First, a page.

- Ex Machina (directed by Alex Garland): A reclusive billionaire (Oscar Isaac) invites a young programmer (Domhnall Gleeson) to an exotic getaway to serve as the human component in a Turing test that will determine if the artificial construct Ava (Alicia Vikander) can pass for human. Garland’s use of isolating locales underscores the Gothic nature of his story, while his principal cast gives the same detached intensity one might find in Stanley Kubrick’s best movies. The final shots make little sense, but by then it doesn’t matter.
- Mad Max: Fury Road (directed by George Miller): In the 30 years since Mad Max Beyond Thunderdome, one assumes that Max Rockatanksy would be more petulant than Mad, especially in the guise of Tom Hardy. Not so. Mad Max: Fury Road offers some of the most amazing stunts you will see in any movie this year, propped by the engaging story of the warrior Furiosa (Charlize Theron) leading a group of women out of reproductive slavery. Bold, dizzying, and often insane, Mad Max: Fury Road shows that there’s plenty of life yet in director George Miller’s desolate wasteland.
- The Martian (directed by Ridley Scott): I’ll admit that I enjoyed Andy Weir’s The Martian, though I wasn’t as knocked out by it as my friends were. Weir’s novel made an effective, efficient thriller, one that also gave hard science-fiction fans enough data to chew on throughout, though botanist Mark Watney’s problem-solving often felt repetitive. Scott’s adaptation, by contrast, lost none of what made the novel work, and improved it by making its characters far more interesting and grounded. Additionally, as we trudge through another year in which our headlines come from a Philip K. Dick novel, a movie that offered a hopeful vision of the future became not just welcome but necessary.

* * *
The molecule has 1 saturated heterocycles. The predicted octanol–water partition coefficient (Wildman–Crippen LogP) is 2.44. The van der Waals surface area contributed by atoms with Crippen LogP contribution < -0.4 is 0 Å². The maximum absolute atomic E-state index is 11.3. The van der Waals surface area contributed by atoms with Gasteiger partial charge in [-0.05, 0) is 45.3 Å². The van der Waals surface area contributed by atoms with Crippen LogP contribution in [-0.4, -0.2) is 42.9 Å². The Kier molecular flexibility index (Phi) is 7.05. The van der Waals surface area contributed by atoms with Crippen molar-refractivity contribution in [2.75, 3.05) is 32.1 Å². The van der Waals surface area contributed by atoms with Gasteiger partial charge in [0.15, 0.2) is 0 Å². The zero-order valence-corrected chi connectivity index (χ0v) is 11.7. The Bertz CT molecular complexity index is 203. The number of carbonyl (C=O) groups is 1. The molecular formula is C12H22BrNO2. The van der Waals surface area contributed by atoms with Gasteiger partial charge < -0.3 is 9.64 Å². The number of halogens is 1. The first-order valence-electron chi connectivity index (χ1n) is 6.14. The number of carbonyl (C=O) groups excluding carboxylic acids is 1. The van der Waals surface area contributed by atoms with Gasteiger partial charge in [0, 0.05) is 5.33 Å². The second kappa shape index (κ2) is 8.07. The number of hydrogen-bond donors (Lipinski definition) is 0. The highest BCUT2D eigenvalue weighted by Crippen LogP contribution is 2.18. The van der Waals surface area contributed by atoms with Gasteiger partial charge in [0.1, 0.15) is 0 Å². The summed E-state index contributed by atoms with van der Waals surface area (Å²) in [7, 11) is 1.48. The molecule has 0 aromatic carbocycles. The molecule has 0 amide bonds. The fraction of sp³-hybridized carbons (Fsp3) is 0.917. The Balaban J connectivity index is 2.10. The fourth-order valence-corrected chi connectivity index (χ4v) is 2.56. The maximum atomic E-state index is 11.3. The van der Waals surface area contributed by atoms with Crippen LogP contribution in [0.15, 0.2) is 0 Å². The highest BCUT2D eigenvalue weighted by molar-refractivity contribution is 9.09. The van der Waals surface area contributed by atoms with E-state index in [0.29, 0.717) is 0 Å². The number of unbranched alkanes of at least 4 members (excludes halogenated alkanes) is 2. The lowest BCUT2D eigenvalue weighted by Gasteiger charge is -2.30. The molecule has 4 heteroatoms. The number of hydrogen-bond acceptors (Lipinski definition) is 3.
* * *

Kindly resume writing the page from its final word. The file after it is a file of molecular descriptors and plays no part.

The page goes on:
- Time Lapse (directed by Bradley King): I saw this during the Other Worlds Austin film festival last year and thought highly of it then. I’m thrilled that this film noir time travel tale is available on Netflix. Three friends find a camera that takes photos of the future. They begin to use it for personal gain, until other begin learning what it can do. A taut, spare feature, one that uses its small high-concept idea to riveting effect.
Honorable Mention: It Follows (directed by David Robert Mitchell): A teenager (Maika Monroe) sleeps with her new boyfriend, only to learn that he has passed to her a monster that will kill her unless she passes it to someone else. Mitchell’s movie harkens back to the slasher era of the 1970s and 1980s, with a moody atmosphere and an encroaching sense of dread that follows his young cast. If it begins to fall apart halfway through, it maintains an earnestness that keeps its audience watching.